It's been five years since Chris Norton took the hit that would change his life. As those who've followed his story know, Chris was injured as a freshman playing football at Luther College in Decorah, Iowa. While attempting to make a tackle during kickoff coverage, he was knocked to the ground. This time, he didn't get back up. Chris was taken from the field on a stretcher and airlifted to Mayo Clinic's Rochester campus, where he was diagnosed with a fractured neck and compressed spinal cord. Doctors initially suspected he had less than a 3 percent chance of regaining feeling or movement below the neck. In an instant, Chris went from getting his first taste of independence to having to rely on others for all of his needs. And if he could turn back the clock, Chris tells us he wouldn't change a thing.
"I've seen what my life has evolved to since then," he says. "I've had so many blessings. I've had so many opportunities to help people and influence them in a positive way. If I hadn't gotten hurt, I don't think I would have had the same opportunities." Opportunities like starting the SCI CAN Foundation, turning the girl of his dreams into his fiancée, walking (yes, walking) across the stage to receive his college diploma, and sharing his message of hope through speaking engagements.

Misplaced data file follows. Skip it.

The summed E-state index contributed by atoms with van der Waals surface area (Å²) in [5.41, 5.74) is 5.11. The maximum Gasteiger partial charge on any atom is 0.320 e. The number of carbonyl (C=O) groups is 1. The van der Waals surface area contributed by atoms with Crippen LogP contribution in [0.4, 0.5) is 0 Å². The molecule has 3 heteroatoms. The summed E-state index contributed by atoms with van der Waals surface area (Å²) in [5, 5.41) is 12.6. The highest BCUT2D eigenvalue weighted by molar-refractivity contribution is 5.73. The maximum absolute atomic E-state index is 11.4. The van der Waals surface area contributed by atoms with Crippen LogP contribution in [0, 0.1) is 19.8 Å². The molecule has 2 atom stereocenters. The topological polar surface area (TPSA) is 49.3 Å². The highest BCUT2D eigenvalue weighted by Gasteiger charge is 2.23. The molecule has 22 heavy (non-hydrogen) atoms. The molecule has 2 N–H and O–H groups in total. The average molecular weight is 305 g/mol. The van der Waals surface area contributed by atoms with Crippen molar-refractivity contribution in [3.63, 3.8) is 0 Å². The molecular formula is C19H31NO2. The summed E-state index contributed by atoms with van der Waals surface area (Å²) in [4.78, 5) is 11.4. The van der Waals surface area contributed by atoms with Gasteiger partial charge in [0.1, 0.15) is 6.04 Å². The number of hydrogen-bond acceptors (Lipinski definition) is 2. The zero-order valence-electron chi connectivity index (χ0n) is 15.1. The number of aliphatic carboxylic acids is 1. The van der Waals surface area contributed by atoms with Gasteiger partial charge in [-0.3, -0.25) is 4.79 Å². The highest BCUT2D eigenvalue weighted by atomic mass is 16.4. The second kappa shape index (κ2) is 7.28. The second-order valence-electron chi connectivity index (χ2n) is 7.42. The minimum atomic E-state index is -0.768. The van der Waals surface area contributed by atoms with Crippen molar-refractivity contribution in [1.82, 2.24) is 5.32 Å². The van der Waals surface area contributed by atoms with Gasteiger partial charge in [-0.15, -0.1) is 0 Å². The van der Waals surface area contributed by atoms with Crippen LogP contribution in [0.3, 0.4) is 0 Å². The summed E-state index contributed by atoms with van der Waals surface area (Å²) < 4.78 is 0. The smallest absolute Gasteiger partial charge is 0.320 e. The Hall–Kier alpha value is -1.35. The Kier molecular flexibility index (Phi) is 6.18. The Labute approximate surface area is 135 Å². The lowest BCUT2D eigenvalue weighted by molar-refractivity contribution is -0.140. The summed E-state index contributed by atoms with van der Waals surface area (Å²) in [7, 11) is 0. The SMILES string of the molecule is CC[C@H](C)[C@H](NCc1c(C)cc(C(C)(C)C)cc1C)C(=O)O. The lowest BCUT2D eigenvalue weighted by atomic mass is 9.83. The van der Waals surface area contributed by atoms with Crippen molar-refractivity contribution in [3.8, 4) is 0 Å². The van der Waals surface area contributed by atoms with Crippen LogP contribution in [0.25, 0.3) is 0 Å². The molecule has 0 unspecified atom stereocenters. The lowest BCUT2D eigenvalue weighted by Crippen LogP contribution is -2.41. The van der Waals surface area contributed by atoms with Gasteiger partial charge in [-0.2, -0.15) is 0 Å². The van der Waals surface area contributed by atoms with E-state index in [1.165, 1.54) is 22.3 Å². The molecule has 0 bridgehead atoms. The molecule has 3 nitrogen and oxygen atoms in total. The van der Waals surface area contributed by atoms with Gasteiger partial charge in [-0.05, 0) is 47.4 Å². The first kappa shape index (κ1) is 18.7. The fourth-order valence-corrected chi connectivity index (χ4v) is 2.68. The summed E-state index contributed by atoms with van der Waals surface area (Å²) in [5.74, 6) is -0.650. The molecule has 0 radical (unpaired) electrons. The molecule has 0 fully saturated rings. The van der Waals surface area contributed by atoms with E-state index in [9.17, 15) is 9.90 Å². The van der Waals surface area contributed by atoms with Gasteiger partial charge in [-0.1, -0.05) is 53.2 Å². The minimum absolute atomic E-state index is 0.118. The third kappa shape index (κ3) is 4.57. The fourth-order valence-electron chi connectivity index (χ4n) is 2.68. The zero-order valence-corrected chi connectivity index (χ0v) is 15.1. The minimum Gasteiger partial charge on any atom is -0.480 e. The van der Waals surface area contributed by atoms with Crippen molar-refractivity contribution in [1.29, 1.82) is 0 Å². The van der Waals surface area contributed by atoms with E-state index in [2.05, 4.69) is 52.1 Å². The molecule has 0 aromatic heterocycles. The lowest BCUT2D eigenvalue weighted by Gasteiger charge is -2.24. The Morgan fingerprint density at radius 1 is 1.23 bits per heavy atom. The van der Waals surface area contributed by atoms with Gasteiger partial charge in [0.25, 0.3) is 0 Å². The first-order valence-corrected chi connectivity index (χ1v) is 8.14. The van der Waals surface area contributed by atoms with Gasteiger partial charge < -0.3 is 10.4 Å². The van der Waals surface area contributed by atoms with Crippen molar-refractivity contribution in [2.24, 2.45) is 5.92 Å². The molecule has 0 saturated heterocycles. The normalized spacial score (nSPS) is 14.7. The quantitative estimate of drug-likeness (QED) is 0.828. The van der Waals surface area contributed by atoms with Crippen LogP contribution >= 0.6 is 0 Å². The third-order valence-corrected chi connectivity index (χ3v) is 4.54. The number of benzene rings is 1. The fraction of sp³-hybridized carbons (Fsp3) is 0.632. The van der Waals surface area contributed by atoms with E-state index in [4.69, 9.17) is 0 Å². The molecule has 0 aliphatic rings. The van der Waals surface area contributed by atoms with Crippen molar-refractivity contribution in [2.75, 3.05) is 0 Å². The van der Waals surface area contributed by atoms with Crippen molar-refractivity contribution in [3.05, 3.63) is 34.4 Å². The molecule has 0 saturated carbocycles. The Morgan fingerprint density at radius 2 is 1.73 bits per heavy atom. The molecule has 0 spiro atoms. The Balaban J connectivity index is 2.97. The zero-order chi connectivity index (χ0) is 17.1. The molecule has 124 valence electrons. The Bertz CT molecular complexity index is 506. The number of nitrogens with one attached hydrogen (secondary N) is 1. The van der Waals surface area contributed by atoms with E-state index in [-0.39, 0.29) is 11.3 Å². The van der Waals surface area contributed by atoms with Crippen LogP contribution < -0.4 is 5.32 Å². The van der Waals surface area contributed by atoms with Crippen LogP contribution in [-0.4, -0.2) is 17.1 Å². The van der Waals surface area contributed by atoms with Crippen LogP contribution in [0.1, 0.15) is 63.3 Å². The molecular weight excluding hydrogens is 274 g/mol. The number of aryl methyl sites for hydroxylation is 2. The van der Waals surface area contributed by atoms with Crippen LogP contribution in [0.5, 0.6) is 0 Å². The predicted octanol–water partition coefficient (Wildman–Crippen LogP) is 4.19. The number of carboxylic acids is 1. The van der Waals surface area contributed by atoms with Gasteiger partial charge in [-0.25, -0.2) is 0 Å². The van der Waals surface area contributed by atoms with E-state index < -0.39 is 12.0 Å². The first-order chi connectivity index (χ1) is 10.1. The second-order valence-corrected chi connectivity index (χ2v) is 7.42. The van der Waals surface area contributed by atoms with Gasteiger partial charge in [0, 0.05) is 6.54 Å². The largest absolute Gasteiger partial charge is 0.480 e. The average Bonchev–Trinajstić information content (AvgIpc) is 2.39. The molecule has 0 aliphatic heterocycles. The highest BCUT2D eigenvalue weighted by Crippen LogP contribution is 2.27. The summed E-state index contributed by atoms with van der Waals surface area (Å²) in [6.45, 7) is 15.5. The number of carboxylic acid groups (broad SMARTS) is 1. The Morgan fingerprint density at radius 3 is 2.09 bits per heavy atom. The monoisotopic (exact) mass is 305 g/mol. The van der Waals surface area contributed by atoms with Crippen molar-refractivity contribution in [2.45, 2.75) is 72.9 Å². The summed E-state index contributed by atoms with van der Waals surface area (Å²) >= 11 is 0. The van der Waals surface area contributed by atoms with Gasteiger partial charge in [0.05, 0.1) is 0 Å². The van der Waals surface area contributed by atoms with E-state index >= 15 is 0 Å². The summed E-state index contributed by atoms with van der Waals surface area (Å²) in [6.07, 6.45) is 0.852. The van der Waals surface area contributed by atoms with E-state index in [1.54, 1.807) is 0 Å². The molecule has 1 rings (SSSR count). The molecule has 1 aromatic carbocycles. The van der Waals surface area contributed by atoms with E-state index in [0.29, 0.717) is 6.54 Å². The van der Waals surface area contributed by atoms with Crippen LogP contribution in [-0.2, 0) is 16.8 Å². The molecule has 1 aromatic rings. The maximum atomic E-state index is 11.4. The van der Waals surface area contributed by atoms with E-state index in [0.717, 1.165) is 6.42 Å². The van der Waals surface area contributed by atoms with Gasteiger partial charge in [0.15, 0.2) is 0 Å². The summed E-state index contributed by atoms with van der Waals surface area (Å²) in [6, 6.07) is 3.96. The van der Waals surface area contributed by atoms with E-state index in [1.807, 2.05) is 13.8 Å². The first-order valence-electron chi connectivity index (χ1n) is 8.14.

And now, he's published The Power of Faith When Tragedy Strikes: A Father-Son Memoir, co-written with his dad, Terry. The book, which includes a forward by legendary college football coach Urban Meyer, "recounts a young man's seemingly insurmountable quest to regain movement in every part of his body, and a father's struggle to be the rock his son and family lean on."
Initially, much of that quest took place at Mayo Clinic, where Chris "had access to the people, the resources, and the equipment to recover as much as possible." Chris tells us that many of those people, including physical therapist Megan Gill, now a member of the SCI CAN Foundation board, became like part of his family. "I was with those people in the rehab unit every single day," he says. "They played a really instrumental role in my life and where I am now. It's hard to put into words how much they've given to me."
One of the most important things his Mayo care team gave him, Chris says, is hope. And it's a gift he'd encourage all caregivers to share with their patients. "Always leave room for hope," he says. When discussing a prognosis, "leave things open ended. Don't put a cap on things. The words you hear as a patient really matter, especially when you're in a vulnerable position," he says, adding that "miracles happen every day. Even if it's just one case." Chris tells us that "miracle stories" have given him "hope and strength" throughout his recovery. So he's especially happy to be able to share a miracle story of his own: a video that shows just how far he's come since October 2010. (You might want to have a tissue handy.)
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